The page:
Gov. Pat likes Ike. Maybe he should emulate him.
Pat McCrory loves to label himself an “Eisenhower Republican.” Dwight Eisenhower was a great military leader who — as president — regularly knocked heads with the conservative base of his party.
Right now, the guv is trying to put us on the hook for a whole lot of debt to pay for road construction and renovation of state facilities. A little bird put an idea in our heads about researching how Pat’s hero financed the interstate highway system in the mid-50s:
[…] The Federal-Aid Highway Act of 1952 authorized the first funding specifically for System construction, but it was only a token amount of $25 million a year for fiscal years (FY) 1954 and 1955. Legislation in 1954 authorized an additional $175 million annually for FY 1956 and 1957.
Under the leadership of President Eisenhower, the question of how to fund the Interstate System was resolved with enactment of the Federal-Aid Highway Act of 1956. It served as a catalyst for the System’s development and, ultimately, its completion. Title I of the 1956 Act increased the System’s proposed length to 41,000 miles. It also called for nationwide standards for design of the System, authorized an accelerated program, established a new method for apportioning funds among the States, changed the name to the National System of Interstate and Defense Highways, and set the Federal Government’s share of project cost at 90 percent.
Title II of the Act – entitled the Highway Revenue Act of 1956 – created the Highway Trust Fund as a dedicated source for the Interstate System.
Revenue from the Federal gas and other motor-vehicle user taxes was credited to the Highway Trust Fund to pay the Federal share of Interstate and all other Federal-aid highway projects. In this way, the Act guaranteed construction of all segments on a “pay-as-you-go” basis, thus satisfying one of President Eisenhower’s primary requirements, namely that the program be self-financing without contributing to the Federal budget deficit. […]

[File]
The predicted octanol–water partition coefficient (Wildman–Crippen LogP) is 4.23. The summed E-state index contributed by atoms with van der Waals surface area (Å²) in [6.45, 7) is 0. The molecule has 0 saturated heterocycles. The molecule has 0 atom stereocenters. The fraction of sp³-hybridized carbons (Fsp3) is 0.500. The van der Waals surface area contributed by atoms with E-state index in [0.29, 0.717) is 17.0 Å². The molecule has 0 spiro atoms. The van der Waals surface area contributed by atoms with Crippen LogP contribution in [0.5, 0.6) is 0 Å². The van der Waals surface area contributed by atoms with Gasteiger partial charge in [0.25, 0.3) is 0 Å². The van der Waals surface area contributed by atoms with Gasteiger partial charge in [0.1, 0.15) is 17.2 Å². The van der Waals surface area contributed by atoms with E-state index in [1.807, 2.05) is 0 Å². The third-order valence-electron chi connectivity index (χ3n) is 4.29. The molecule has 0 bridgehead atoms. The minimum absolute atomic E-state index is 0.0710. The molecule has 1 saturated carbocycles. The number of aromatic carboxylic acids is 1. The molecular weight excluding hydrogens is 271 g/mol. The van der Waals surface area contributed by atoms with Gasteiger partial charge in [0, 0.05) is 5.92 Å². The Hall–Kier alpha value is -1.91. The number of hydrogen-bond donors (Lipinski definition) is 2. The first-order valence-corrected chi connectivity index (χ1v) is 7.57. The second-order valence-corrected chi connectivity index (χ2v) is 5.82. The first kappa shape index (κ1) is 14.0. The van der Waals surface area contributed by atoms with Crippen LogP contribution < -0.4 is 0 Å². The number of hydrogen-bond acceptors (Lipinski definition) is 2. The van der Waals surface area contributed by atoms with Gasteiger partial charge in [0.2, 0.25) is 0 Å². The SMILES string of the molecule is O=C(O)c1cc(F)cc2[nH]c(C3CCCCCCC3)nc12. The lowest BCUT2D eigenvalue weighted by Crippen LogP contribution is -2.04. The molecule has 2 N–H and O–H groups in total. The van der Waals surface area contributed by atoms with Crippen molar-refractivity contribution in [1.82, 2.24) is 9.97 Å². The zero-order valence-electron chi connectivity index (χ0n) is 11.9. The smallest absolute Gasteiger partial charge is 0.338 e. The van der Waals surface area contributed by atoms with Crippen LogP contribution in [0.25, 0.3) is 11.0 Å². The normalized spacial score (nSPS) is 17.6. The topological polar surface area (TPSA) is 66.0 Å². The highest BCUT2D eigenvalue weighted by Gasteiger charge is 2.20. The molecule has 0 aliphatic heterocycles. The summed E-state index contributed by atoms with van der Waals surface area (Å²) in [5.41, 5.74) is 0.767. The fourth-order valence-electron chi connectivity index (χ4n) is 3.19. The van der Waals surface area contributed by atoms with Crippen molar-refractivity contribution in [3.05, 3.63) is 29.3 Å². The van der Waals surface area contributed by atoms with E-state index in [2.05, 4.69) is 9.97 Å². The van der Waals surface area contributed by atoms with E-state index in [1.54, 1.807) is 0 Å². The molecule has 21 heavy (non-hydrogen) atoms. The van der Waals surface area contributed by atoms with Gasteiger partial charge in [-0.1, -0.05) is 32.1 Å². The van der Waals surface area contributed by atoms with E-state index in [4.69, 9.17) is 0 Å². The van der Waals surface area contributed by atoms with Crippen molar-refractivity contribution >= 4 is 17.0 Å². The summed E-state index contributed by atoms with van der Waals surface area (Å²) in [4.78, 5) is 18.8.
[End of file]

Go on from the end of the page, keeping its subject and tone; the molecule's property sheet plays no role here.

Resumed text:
Hmmm. Pay-as-you-go. I know that must be quite a foreign concept to bureaucrats and politicians. But for those of us who manage home and business budgets every day, it’s a quite familiar, quite sensible concept.
3 thoughts on “Gov. Pat likes Ike. Maybe he should emulate him.”
President Eisenhower lost NC to Adlai Stevenson by 50,000 votes in Eastern NC. Will history repeat itself in 2016?
One grenade that might explode on Governor Pat in eastern North Carolina is named Tony Tata if he challenges Walter Jones. Not only will this outrage lots of party activists, many of whom will feel that Tata would not do such a thing unless he got the okay from Pat, but it is also going to highlight the fact that the Tata / McCrory highway funding plan shortchanged rural areas like eastern North Carolina in favor of urban areas. It would be political malpractice for Jones’ supporters not to use that against Tata and the governor will just be collateral damage when they do. When government shifts money, those losing it always seem to care much more about the issue than those getting it shifted to them. The fact that this issue would surely be highlighted in the Congressional race may be fatal to McCrory in the governor’s race.
And the governor needs to remember that party activists down east care a heck of a lot more for reelecting Walter Jones than they do about reelecting Pat McCrory. Jones has been there for them when the going is tough but McCrory has too often been MIA on key issues.
I would be much closer to supporting this if the NCGA did not insist on stealing ~$300 million per year from the highway fund to pay for general fund needs. Maybe stop doing that for a few years, and pay as we go for awhile, to see how it works out. Then we can consider a bond solution.
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